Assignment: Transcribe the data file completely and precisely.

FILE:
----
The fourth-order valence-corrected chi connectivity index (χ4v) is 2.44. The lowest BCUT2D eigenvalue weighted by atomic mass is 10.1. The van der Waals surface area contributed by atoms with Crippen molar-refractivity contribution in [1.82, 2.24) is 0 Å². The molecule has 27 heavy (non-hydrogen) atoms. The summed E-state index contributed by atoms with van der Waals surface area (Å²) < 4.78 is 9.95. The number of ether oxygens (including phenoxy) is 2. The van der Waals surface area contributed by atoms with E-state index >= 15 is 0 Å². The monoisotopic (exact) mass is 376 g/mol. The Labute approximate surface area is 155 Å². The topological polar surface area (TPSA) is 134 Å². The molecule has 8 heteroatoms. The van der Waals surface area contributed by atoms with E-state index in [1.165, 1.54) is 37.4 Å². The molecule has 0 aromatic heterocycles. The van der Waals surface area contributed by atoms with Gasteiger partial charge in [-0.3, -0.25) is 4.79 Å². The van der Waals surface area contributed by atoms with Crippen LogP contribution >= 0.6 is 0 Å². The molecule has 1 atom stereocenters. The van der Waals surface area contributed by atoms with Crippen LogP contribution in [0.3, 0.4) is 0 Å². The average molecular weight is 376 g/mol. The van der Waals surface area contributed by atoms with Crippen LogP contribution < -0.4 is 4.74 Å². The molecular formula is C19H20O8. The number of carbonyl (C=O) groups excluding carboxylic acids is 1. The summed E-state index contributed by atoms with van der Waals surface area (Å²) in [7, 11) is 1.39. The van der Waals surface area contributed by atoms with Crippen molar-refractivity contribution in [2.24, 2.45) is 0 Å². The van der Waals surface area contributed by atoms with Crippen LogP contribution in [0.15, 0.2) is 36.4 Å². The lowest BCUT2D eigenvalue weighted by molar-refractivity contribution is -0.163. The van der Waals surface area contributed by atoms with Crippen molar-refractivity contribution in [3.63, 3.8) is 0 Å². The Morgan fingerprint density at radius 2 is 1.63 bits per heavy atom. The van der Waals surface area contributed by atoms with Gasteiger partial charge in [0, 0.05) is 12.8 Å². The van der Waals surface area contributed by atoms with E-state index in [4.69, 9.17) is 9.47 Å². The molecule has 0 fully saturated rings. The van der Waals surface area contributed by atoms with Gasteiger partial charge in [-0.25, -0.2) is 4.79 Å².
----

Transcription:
The fourth-order valence-corrected chi connectivity index (χ4v) is 2.44. The lowest BCUT2D eigenvalue weighted by atomic mass is 10.1. The van der Waals surface area contributed by atoms with Crippen molar-refractivity contribution in [1.82, 2.24) is 0 Å². The molecule has 27 heavy (non-hydrogen) atoms. The summed E-state index contributed by atoms with van der Waals surface area (Å²) < 4.78 is 9.95. The number of ether oxygens (including phenoxy) is 2. The van der Waals surface area contributed by atoms with E-state index >= 15 is 0 Å². The monoisotopic (exact) mass is 376 g/mol. The Labute approximate surface area is 155 Å². The topological polar surface area (TPSA) is 134 Å². The molecule has 8 heteroatoms. The van der Waals surface area contributed by atoms with E-state index in [1.165, 1.54) is 37.4 Å². The molecule has 0 aromatic heterocycles. The van der Waals surface area contributed by atoms with Gasteiger partial charge in [-0.3, -0.25) is 4.79 Å². The van der Waals surface area contributed by atoms with Crippen LogP contribution >= 0.6 is 0 Å². The molecule has 1 atom stereocenters. The van der Waals surface area contributed by atoms with Crippen LogP contribution in [0.3, 0.4) is 0 Å². The average molecular weight is 376 g/mol. The van der Waals surface area contributed by atoms with Crippen LogP contribution < -0.4 is 4.74 Å². The molecular formula is C19H20O8. The number of carbonyl (C=O) groups excluding carboxylic acids is 1. The summed E-state index contributed by atoms with van der Waals surface area (Å²) in [7, 11) is 1.39. The van der Waals surface area contributed by atoms with Crippen molar-refractivity contribution in [2.24, 2.45) is 0 Å². The van der Waals surface area contributed by atoms with Crippen LogP contribution in [0.15, 0.2) is 36.4 Å². The lowest BCUT2D eigenvalue weighted by molar-refractivity contribution is -0.163. The van der Waals surface area contributed by atoms with Crippen molar-refractivity contribution in [3.63, 3.8) is 0 Å². The Morgan fingerprint density at radius 2 is 1.63 bits per heavy atom. The van der Waals surface area contributed by atoms with Gasteiger partial charge in [0, 0.05) is 12.8 Å². The van der Waals surface area contributed by atoms with E-state index in [4.69, 9.17) is 9.47 Å². The molecule has 0 fully saturated rings. The van der Waals surface area contributed by atoms with Gasteiger partial charge in [-0.25, -0.2) is 4.79 Å².